Sunday, December 26

Street Photography Now exhibition in Berlin

Forty images from the Thames & Hudson Street Photography Now book are being exhibited now in Berlin until 15 January 2011. The exhibition takes place at CONTRIBUTED - Studio for the Arts at Strausberger Platz 16, 10243 Berlin. More details HERE.

This is the same show that premiered at Third Floor Gallery in Cardiff, and again I am very pleased to be one of the 40 photographers included.

The complete line-up is Christophe Agou, Arif Asci, Narelle Autio, Polly Braden, Bang Byoung-Sang, Maciej Dakowicz, Carolyn Drake, Melanie Einzig, George Georgiou, David Gibson, Bruce Gilden, Thierry Girard, Andrew Z. Glickman, Siegfried Hansen, Markus Hartel, Nils Jorgensen, Richard Kalvar, Martin Kollar, Jens Olof Lasthein, Frederic Lezmi, Jesse Marlow, Jeff Mermelstein, Joel Meyerowitz, Mimi Mollica, Trent Parke, Martin Parr, Gus Powell, Mark Alor Powell, Bruno Quinquet, Paul Russell, Otto Snoek, Matt Stuart, Ying Tang, Nick Turpin, Munem Wasif, Alex Webb, Amani Willett, Michael Wolf, Artem Zhitenev, Wolfgang Zurborn.

I believe that the Street Photography Now book is available to buy at the gallery, but please contact them to check before setting out...

Monday, December 20

The FinePix X100 - the street photographer's digital camera? Part 35.

As a street photographer, I've almost given up waiting for a small, discreet, digital camera with decent controls, and a optical viewfinder that I would be happy using for this sort of photography.

Having used digital compacts extensively I've come to the conclusion that I'm one of those weird people who will never be happy composing photos using an LCD at arm's length. A "proper" viewfinder is important to me.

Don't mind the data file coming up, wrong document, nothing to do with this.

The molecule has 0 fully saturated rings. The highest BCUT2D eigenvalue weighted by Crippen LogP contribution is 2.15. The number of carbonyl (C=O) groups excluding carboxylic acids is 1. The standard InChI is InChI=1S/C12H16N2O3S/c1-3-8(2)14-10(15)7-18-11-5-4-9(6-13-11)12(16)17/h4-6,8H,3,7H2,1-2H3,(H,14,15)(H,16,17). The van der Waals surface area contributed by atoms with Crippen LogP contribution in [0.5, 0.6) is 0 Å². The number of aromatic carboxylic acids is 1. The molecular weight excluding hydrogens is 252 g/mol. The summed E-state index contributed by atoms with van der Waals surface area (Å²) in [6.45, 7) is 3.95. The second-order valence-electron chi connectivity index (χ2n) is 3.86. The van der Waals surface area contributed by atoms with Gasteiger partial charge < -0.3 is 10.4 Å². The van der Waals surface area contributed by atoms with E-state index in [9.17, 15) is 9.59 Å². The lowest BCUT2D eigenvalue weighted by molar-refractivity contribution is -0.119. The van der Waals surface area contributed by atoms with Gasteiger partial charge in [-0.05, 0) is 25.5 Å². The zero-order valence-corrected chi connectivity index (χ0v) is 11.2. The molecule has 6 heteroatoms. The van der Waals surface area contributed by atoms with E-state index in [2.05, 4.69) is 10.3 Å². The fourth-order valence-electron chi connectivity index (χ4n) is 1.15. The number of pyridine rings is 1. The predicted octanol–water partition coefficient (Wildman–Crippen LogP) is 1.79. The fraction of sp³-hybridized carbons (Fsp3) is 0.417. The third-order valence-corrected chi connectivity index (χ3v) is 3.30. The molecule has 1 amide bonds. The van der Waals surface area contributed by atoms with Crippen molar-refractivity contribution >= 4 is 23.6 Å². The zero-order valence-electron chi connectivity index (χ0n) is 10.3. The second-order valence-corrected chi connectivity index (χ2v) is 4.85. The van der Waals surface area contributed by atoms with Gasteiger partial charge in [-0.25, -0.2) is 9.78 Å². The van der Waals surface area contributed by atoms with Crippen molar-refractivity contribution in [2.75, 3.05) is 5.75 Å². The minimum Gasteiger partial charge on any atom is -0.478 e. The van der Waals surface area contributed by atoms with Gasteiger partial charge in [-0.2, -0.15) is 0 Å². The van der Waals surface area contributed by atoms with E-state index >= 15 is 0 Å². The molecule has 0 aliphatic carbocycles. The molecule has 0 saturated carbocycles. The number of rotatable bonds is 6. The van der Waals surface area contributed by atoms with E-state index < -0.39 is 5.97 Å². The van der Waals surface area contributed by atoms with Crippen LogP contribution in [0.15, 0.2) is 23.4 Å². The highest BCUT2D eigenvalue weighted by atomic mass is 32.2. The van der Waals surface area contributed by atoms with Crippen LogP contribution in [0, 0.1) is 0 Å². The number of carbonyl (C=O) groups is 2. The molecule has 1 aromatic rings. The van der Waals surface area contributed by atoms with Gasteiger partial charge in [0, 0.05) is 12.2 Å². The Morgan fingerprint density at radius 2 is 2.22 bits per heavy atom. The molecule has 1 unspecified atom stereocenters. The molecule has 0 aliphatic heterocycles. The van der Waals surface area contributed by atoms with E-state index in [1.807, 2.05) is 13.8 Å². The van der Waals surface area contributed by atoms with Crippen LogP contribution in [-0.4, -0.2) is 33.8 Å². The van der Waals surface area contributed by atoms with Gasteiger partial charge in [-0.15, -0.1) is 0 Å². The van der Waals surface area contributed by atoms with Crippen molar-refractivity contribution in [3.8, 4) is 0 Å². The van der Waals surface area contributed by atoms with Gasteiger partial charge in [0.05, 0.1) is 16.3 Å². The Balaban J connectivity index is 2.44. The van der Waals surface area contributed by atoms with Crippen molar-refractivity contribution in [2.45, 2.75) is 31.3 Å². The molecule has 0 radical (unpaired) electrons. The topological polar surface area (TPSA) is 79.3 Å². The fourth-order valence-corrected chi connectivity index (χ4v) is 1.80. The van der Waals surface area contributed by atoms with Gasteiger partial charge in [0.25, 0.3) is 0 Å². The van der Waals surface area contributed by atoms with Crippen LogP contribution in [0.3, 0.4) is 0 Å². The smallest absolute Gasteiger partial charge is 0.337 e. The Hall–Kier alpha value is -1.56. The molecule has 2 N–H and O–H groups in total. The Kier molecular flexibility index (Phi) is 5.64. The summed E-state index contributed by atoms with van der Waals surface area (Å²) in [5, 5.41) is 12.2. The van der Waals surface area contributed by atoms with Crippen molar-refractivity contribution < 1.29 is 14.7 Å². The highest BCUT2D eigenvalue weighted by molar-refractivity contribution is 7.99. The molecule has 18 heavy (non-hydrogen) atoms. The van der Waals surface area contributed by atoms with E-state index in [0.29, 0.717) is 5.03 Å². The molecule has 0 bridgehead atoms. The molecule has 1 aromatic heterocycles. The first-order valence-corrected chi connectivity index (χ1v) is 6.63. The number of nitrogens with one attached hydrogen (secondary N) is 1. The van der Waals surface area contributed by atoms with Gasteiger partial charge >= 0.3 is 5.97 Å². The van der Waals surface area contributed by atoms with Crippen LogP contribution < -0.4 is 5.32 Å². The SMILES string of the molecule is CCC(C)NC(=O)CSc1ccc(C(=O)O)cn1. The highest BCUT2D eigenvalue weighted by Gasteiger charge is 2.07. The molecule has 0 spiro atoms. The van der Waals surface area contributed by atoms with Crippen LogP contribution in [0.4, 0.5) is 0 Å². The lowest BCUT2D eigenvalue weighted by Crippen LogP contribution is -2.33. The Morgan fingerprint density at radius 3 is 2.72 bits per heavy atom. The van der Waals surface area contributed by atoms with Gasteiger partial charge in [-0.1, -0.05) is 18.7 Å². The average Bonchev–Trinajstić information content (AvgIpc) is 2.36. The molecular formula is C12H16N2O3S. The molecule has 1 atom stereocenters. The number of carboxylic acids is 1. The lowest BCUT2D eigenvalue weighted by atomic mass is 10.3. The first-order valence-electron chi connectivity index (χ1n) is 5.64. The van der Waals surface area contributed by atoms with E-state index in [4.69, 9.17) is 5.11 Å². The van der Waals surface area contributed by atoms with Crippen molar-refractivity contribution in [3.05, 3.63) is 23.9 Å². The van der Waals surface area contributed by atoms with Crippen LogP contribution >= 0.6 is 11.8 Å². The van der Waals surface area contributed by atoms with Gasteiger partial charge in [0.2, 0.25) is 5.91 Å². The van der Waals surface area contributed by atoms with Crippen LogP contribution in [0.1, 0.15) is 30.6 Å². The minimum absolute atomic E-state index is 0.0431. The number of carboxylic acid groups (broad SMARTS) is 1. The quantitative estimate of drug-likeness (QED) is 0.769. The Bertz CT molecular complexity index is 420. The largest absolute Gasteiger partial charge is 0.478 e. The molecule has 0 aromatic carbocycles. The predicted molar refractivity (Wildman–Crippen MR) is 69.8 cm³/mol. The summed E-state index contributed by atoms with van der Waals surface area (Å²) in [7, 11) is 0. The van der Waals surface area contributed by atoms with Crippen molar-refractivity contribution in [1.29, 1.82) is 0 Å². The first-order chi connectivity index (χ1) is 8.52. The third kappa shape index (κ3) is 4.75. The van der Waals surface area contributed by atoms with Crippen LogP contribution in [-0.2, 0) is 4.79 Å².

Over the years, so many digital models have been launched that sounded promising - the Sigma D-something, the Olympus Pen-thing, the Ricoh G-doomidag and so on - but on closer inspection they all appeared lacking in one or more crucial departments.

All I want is a smallish digital camera with a short lens that focuses very quickly using autofocus, or allows me to set a manual focus instantly, and does not go "clack" when I press the shutter. And has an optical viewfinder, not an electronic one, and is not a stupid price like those Leicas. Are those outrageous demands? Certainly the technology is available, so presumably these must be niche demands!

It seems odd that although digital cameras have been readily available for about a decade now, people interested in street photography without the Leica budget are still resorting to using archaic old film cameras like the Olympus XA and the Hexar.

Maybe this Fujifilm FinePix X100 with the small, 35 mm fixed lens and built-in optical viewfinder will be the digital one. Maybe.

More details at the Wirefresh blog

It looks nice, doesn't it? Release date and price are still unconfirmed. The price is meant to be around £1000, I believe.

Friday, December 3

Nacho Santigosa - el viaje

All photographs copyright Nacho Santigosa 2010

Spanish street photographer Nacho Santigosa is currently spending a couple of weeks in England. It's maybe not the best time to be visiting the country (cold and now snow), but it was my great pleasure to meet up with him last weekend, and we had a fun day wandering around Bournemouth. At about 3.30 pm I lost all feeling in my hands, so that seemed liked a good time to stop...

Nacho has been interested in photography for over 20 years, ever since discovering a book of black and white street photography that belonged to his grandfather.

While in England, Nacho is trying out his new toy, the little Panasonic Lumix LX5 with an electronic viewfinder, and I learnt a great deal by watching him at work.

I think his enthusiasm is neatly summed up by this quote from a Flickr interview with "nativ flavaz":

"One day, in Sevilla, in 1997, I was waiting for my girlfriend, hanging around the streets, with my Canon T-90 and a 50 mm f/1.8 FD. Then I saw a boy sitting on the doorstep of his house ... and I shot ... three, four times, I don’t remember; the next two days were hard days waiting to see the results. Finally, the miracle ... that day was the day I was waiting for, the shot I was waiting for..."

See more of his photography here.

Thursday, November 25

The slapdash psychogeographic guide to Bournemouth